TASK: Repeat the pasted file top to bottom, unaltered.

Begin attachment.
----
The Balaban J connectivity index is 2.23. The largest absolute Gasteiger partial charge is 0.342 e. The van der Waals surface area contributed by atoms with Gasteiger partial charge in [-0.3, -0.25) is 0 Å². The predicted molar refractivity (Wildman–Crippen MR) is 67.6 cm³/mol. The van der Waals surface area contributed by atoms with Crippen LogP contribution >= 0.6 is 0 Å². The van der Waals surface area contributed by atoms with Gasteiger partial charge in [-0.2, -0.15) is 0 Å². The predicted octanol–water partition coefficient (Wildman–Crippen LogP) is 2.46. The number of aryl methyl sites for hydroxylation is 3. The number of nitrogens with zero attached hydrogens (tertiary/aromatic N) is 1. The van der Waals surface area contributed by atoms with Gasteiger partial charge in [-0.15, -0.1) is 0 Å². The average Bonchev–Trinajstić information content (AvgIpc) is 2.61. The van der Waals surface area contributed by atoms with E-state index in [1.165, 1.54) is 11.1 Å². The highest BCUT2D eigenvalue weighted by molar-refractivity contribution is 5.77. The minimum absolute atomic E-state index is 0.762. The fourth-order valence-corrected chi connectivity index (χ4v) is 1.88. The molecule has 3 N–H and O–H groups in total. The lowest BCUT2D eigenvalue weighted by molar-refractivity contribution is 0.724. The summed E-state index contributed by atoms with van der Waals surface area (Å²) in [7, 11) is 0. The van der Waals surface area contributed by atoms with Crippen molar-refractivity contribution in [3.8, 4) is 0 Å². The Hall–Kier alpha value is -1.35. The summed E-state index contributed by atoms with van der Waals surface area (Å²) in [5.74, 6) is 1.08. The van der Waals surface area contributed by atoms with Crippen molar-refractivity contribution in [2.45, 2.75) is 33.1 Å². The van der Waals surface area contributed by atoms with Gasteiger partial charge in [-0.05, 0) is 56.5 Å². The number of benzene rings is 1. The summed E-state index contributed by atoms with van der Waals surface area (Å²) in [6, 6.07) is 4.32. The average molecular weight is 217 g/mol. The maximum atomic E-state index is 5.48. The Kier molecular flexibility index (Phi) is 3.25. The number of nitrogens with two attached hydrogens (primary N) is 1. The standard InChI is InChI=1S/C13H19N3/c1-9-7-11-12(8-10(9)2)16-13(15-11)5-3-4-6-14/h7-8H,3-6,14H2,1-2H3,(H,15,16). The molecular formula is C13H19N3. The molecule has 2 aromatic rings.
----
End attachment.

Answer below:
The Balaban J connectivity index is 2.23. The largest absolute Gasteiger partial charge is 0.342 e. The van der Waals surface area contributed by atoms with Gasteiger partial charge in [-0.3, -0.25) is 0 Å². The predicted molar refractivity (Wildman–Crippen MR) is 67.6 cm³/mol. The van der Waals surface area contributed by atoms with Crippen LogP contribution >= 0.6 is 0 Å². The van der Waals surface area contributed by atoms with Gasteiger partial charge in [-0.2, -0.15) is 0 Å². The predicted octanol–water partition coefficient (Wildman–Crippen LogP) is 2.46. The number of aryl methyl sites for hydroxylation is 3. The number of nitrogens with zero attached hydrogens (tertiary/aromatic N) is 1. The van der Waals surface area contributed by atoms with Gasteiger partial charge in [-0.15, -0.1) is 0 Å². The average Bonchev–Trinajstić information content (AvgIpc) is 2.61. The van der Waals surface area contributed by atoms with E-state index in [1.165, 1.54) is 11.1 Å². The highest BCUT2D eigenvalue weighted by molar-refractivity contribution is 5.77. The minimum absolute atomic E-state index is 0.762. The fourth-order valence-corrected chi connectivity index (χ4v) is 1.88. The molecule has 3 N–H and O–H groups in total. The lowest BCUT2D eigenvalue weighted by molar-refractivity contribution is 0.724. The summed E-state index contributed by atoms with van der Waals surface area (Å²) in [7, 11) is 0. The van der Waals surface area contributed by atoms with Crippen molar-refractivity contribution in [3.8, 4) is 0 Å². The Hall–Kier alpha value is -1.35. The summed E-state index contributed by atoms with van der Waals surface area (Å²) in [5.74, 6) is 1.08. The van der Waals surface area contributed by atoms with Crippen molar-refractivity contribution in [2.45, 2.75) is 33.1 Å². The van der Waals surface area contributed by atoms with Gasteiger partial charge in [-0.05, 0) is 56.5 Å². The number of benzene rings is 1. The summed E-state index contributed by atoms with van der Waals surface area (Å²) in [6, 6.07) is 4.32. The average molecular weight is 217 g/mol. The maximum atomic E-state index is 5.48. The Kier molecular flexibility index (Phi) is 3.25. The number of nitrogens with two attached hydrogens (primary N) is 1. The standard InChI is InChI=1S/C13H19N3/c1-9-7-11-12(8-10(9)2)16-13(15-11)5-3-4-6-14/h7-8H,3-6,14H2,1-2H3,(H,15,16). The molecular formula is C13H19N3. The molecule has 2 aromatic rings.